A Cuban exile expert weighs in on Sen. Marco Rubio’s behalf. “In the Cuban exile community, there are many stories like Marco Rubio’s family. Many children of exiles don’t know precisely what dates their parents left Cuba, went back to Cuba or ultimately determined Cuba was heading in the wrong direction under Castro. But they do know that the reason they were born in the United States or now live here is because their parents are exiles because they refused to raise them in Castro’s Cuba.” (Rubio wrote his own powerful defense as well.)

John Dickerson wonders whether Mitt Romney can win the Iowa caucuses. “Romney has a chance to do well in Iowa because he starts with a solid base of available voters. He won 26 percent of the vote in 2008. . . . .Romney has one of the best organizations in Iowa, but it’s hidden. The theory is that if it stays active but under the radar, it can make a smash-and-grab at the last minute if the environment is right.” One more factor: The leader in the polls, Herman Cain, is falling apart.

Rick Santorum could wreck the prospects of Cain and Rep. Michele Bachmann (R-Minn.) with a strong showing in Iowa. “As Rick Santorum makes his final push to the Iowa caucuses, he’s improbably positioning his campaign to continue deeper into 2012 than some much better-known, better-funded rivals. He’s doing it by quietly working the ground game and loudly attacking any of his rivals who enjoy even a moment in the spotlight. It’s a two-pronged strategy that hasn’t lifted the longtime political tactician and former Pennsylvania senator from the back, and no one expects him to win the GOP nomination. But it’s won him respect in Iowa, the only state that matters to his campaign over the next couple of months. Most Republicans now agree he’s within striking distance of an important consolation prize: the last ticket out of Iowa.”

The Romney camp wishes every day were debate day. “Mitt Romney’s camp is out with a memo from pollster Neil Newhouse highlighting that the five debates of the fall season seemed to impact a precipitous drop in Rick Perry’s polling in early primary and caucus states. . . . The bottom line, says Newhouse, is: “Debates matter. During this period of time the only thing that mattered was how the candidates stacked up against one another in the debates. Governor Perry lost two-thirds of his support in the early states, placing him in a tie for third place with Congressman Ron Paul.”

I’m not sure that Cain wants to win. Each “clarification” is worse than the last one. Phil Klein: “ ‘I do not think abortion should be legal in this country,’ Cain said on Fox [on Friday]. ‘Abortion should not be legal. That is clear. But if a family made the decision to break the law, that’s that family’s decision.’ On its face, it’s completely bizarre for a presidential candidate to say that families should decide whether they want to break the law, but either way, it’s difficult to square with previous comments.”

When Senate Democrats wander from the party line, they jeopardize Obama’s political scheme. “Democratic defections and a united Republican front are hampering President Obama’s message on the economy. Last week and again Thursday night, there were a couple of Democratic defections on Obama’s jobs measure. And despite a veto threat from the White House, 10 Democrats voted for a GOP alternative. The lack of a united front is complicating a key part of Obama’s reelection strategy of running against Washington, and Congress in particular.”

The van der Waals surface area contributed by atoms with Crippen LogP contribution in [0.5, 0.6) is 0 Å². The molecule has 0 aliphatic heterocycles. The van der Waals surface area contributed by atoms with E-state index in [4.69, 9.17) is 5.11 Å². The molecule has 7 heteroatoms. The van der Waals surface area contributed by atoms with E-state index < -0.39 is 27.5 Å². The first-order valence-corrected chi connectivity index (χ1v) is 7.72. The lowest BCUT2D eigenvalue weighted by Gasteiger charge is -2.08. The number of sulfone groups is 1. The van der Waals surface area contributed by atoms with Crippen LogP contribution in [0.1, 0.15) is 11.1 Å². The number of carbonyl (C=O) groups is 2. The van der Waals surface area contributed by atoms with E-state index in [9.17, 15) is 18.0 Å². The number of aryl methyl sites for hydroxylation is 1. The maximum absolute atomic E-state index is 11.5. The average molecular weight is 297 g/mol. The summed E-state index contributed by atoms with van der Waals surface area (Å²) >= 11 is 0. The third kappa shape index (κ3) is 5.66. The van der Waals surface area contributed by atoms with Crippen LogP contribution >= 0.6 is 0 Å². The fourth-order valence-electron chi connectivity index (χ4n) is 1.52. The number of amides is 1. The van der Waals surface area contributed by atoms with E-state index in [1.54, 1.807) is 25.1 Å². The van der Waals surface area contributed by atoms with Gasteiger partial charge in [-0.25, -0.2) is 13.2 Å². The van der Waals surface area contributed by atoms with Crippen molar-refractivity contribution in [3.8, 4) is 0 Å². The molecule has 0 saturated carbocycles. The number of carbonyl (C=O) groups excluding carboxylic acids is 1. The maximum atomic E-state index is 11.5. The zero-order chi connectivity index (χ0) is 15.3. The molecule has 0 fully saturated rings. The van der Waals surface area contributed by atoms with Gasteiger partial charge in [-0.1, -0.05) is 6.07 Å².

Fred and Kim Kagan do not welcome the president's retreat from Iraq. They explain that “our efforts in Iraq end neither in victory nor defeat, success nor failure, but simply in retreat. The humiliation of this retreat is compounded by the dishonesty of its presentation. Today, President Obama claimed that the withdrawal of American forces from Iraq was the centerpiece of the strategy he has been pursuing there since taking office. . . . Above all, today’s announcement is the definitive renunciation of any attempt to ‘forge a partnership with the people and government of Iraq.’ In other words, the president has failed to achieve any of the objectives that he established as his own policy in February 2009 — apart, of course, from withdrawing U.S. military forces.”

I wager no one (other than liberal columnists) would miss Jon Huntsman if he never showed up to another debate. Peter Wehner agrees: “Apparently GOP presidential candidate Jon Huntsman, who boycotted this week’s debate in Las Vegas and is now pulling in roughly one percent of the vote among Republicans, was ‘totally embarrassed — completely embarrassed by the lack of seriousness’ he witnessed on Tuesday night. Which I suppose evens things up, since almost every Republican I know is embarrassed by Jon Huntsman. The highlight of the debate, at least for me, was not having to listen to Huntsman for nearly two hours. My hope is that he’s so embarrassed by the GOP field that he boycotts the rest of the debates before dropping out and becoming a political analyst for MSNBC.” I’ll second that.

Lawmakers must work hard at coming up with ideas this bad. “Should taxpayers continue to guarantee personal McMansions, even as Fannie Mae and Freddie Mac have lost $142 billion and counting? Homeowners who lived through the recent government-backed housing boom and bust would say no, but for Senate Democrats and a clutch of Republicans in hock to the housing lobby, the answer is a resounding yes. That’s a reference to Thursday night’s 60-38 vote in favor of a measure to raise ‘conforming loan limits’ for Fannie, Freddie and the Federal Housing Administration to $729,750 in certain markets for two more years.”